With fees-free post-secondary education already on the table ahead of Budget 2018, tertiary education institutions and industry had hoped the Budget would deliver funding focused on raising the quality of post-secondary education.

However, Professor Stuart McCutcheon, Chair of Universities New Zealand and Vice-Chancellor of the University of Auckland, was left disappointed.

“Over the past 20 years, successive governments have chosen to focus on lowering the cost of university education to students, rather than raising the quality,” says McCutcheon.

“This Government has accelerated that trend, throwing $600 million of taxpayers’ money at its fees-free policy while not even providing in the Budget for tertiary funding to keep up with inflation.”

Tertiary Education Union president Sandra Grey believed the fees-free policy was overshadowing other opportunities within tertiary education.

“Labour is at risk of going into the next election having fulfilled its commitment to provide one year of free tertiary education, which we welcome, but little else that will ensure these students actually have places to study in their local communities,” said Grey.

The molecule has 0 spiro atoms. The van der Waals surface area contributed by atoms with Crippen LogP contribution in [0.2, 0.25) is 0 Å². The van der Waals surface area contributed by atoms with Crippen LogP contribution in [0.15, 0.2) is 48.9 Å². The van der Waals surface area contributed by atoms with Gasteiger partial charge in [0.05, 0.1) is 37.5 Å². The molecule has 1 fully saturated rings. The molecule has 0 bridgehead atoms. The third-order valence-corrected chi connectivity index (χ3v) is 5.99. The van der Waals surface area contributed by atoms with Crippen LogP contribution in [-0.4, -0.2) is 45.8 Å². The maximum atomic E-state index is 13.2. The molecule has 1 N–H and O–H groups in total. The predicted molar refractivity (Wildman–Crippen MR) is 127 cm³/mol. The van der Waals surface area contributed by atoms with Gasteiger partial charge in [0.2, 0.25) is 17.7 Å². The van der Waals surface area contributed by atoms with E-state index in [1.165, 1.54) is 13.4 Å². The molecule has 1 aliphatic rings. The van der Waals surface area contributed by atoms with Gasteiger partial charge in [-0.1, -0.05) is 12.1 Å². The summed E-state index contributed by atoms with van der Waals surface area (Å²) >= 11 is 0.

New Zealand Union of Student Associations president Jonathan Gee said that while students welcomed the fees-free policy, funding needed to extend to tertiary education itself.

“In the face of course cuts, staff cuts and cuts to the humanities, the tertiary education sector is in need of a long-overdue funding boost. Better still, we need to change the funding model to ensure tertiary institutions are well-equipped to deliver a tertiary education that is good for students and good for New Zealand.”

Meanwhile, the Industry Training Federation (ITF) was disappointed to see no new investment in on-the-job training and apprenticeships in Budget 2018.
“We get that this is just one Budget, and that the Minister is progressing a series of reviews, including of vocational education,” says ITF chief executive Josh Williams.

“However, Labour’s Future of Work Commission recognised the need to upgrade the skills of the workforce through life-long education and training, delivered through the workplace.  This is an international wave, and critical in the face of technological change.”

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